I think more interesting, though, is what I’d call the “I Was There” phenomenon. I used to encounter this a lot when I was in college and would go to see Phish a lot. People would often post show reviews on Usenet and mailing lists, and those that came from a guy who lived in the town where last night’s show took place—and who only attended that single show on the tour—never had much credibility. Invariably, said guy would gush about how great the show was, how it was the best of the tour, and how everybody should seek out tapes of it. There’s something about being “in” on something, experiencing it first-hand for yourself, especially when it’s something that’s not widely known about—it adds a counter-culture aspect of exclusivity to it, as well. I think this definitely occurred on the I Hope They Serve Beer in Hell premiere tour, and the audience reactions in the tour videos certainly seem to bear this out. (Of course, they’re also only putting positive reactions in the videos in the first place.)
If you’ve read my review of this movie, you know that at the most basic level, I think there’s a really easy explanation for why it was such a flop: it’s not good… at all. Even the trailer isn’t funny: there’s nothing in there that I can imagine would make the average filmgoer think, “Man, I wanna see that!” But I do harbor some respect for the process, for the way they attempted to go about doing things. Max sums it up fairly succinctly:
If you care about independent film or helping artists own their work or just generally root for the underdog, you are looking at that philosophy embodied in reality, right in front of you. We are not sitting around talking aimlessly about how we wish we could beat the system; we are putting our money and reputations on the line and trying to do it.
That, in a nutshell, is why I’ve paid so much attention to this movie from the get-go, and why I’ve been so interested in seeing how it does. Conversely, though, since I think the actual content was so poor, it’s hard to come to any hard conclusions based on this one example.
The biggest irony in all of this is the headstrong, self-confident series of assumptions behind the decisions that were made, most readily characterized by a post made back in June. There Tucker says, “For over five years I have looked at this movie as the first major battle in the grand campaign to change the entertainment business.” He takes his cockiness to the point of absurdity, albeit with an admirable slant:
We examined the “normal” Hollywood way of making a movie, found it to be stifling to creativity and utterly evil in how it treats artists, and consciously rejected it. Instead, we took another path:
We wrote a different way–not worrying about what would sell or what we were “supposed” to do, instead focusing on nothing other than what made the best movie.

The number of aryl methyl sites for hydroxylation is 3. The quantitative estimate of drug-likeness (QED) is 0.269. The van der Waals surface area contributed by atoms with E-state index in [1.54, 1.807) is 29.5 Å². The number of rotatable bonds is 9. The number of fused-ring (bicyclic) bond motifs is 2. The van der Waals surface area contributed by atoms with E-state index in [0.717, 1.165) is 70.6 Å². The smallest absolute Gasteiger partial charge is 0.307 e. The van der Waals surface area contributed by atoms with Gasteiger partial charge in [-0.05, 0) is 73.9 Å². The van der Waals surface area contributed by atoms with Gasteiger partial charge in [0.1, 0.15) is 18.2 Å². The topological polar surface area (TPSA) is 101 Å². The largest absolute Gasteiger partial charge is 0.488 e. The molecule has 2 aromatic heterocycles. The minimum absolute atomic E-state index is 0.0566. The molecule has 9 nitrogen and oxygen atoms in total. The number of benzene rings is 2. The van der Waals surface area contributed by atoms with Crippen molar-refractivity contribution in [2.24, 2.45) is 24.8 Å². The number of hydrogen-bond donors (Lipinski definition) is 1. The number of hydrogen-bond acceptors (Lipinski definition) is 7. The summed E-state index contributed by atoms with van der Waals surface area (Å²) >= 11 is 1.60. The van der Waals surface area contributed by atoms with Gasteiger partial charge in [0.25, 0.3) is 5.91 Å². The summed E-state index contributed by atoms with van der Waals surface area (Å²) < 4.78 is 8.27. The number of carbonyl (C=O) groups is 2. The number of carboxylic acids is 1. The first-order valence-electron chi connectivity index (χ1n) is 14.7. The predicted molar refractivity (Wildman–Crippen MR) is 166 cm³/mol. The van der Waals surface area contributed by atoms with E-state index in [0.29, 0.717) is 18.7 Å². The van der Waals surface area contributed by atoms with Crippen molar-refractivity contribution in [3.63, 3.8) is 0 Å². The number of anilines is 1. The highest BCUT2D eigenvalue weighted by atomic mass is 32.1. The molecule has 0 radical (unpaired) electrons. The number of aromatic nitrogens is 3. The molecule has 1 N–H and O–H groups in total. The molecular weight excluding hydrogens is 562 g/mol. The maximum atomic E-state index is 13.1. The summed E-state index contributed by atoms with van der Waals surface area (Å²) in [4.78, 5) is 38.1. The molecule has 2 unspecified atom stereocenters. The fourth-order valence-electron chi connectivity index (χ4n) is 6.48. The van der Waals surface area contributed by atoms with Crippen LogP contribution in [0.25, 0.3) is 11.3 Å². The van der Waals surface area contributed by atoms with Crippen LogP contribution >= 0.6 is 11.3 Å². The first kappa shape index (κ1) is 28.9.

We financed it the right way–turning down upfront money and guaranteed “success” so we could do the movie with a company who would respect our artistic vision and give us creative control.
We made it the right way–by hiring people who got our vision and wanted to do it the right way, not the “Hollywood” way.
And we are marketing it the right way–by engaging fans in the process, being completely honest with them, and always treating them the way we would want to be treated, instead of shilling and lying to them at every turn.
The ideas expressed there are great, in a pie-in-the-sky, naively dream-like kind of way. If you can choke back the snickers every time he refers to himself as an “artist,” in fact, that post in particular is well worth reading in its entirety. The ironic part is that there is nothing ground-breaking about the movie that came out of this process (no matter how many claims to the contrary are made by its originator). The writing was trite and unoriginal, the production half-assed, and the marketing—premiere tour aside—uninspired.
If it sounds like I’m sort of vacillating between the two extremes of hating and loving the endeavor that is I Hope They Serve Beer in Hell, the movie, it’s because that’s where I stand: On the one hand, it’s a bold attempt at doing something different, if not in its actual content then at least in its approach. On the other hand, it’s a shitty movie. That makes it hard to judge the totally independent, outside-the-norm process on its own merits. Max sums up the situation like so:
For maybe the first time in history, the creator is free to be who they want to be, to create what they want to create, and to not have to answer to the interests or demands of the powerful, or of anyone but themselves.
It’d be great if that were true—and I think that in some ways, it probably is—but unfortunately the manner in which Tucker Max chose to exploit such a level of creative freedom was quite underwhelming. He’s absolutely right, I think, that “audiences are craving originality and meaning”—he’s just not providing either of those things.
There’ll be more and more films that attempt an approach like this, and I’m sure some of them will be successes in one way or another. While I care a whole lot more about artistic value than box office returns, the latter is always nice to see, too, especially since it serves to give those artists further chances at realizing their creative visions. An indie doesn’t have to go to Paranormal Activity heights to be considered successful, either; oftentimes doubling its (presumably meager) production budget can be considered a huge success for a small-budget film that finds a strong following and capitalizes on it. Given the chance to predict Beer in Hell‘s box office take, I probably would’ve put it right around that level—about $15 million. That it struggled to scrape one-tenth of that total, I hope, doesn’t mean the movie-going public won’t embrace this approach to production or style of distribution when other, better films give it a shot in the future.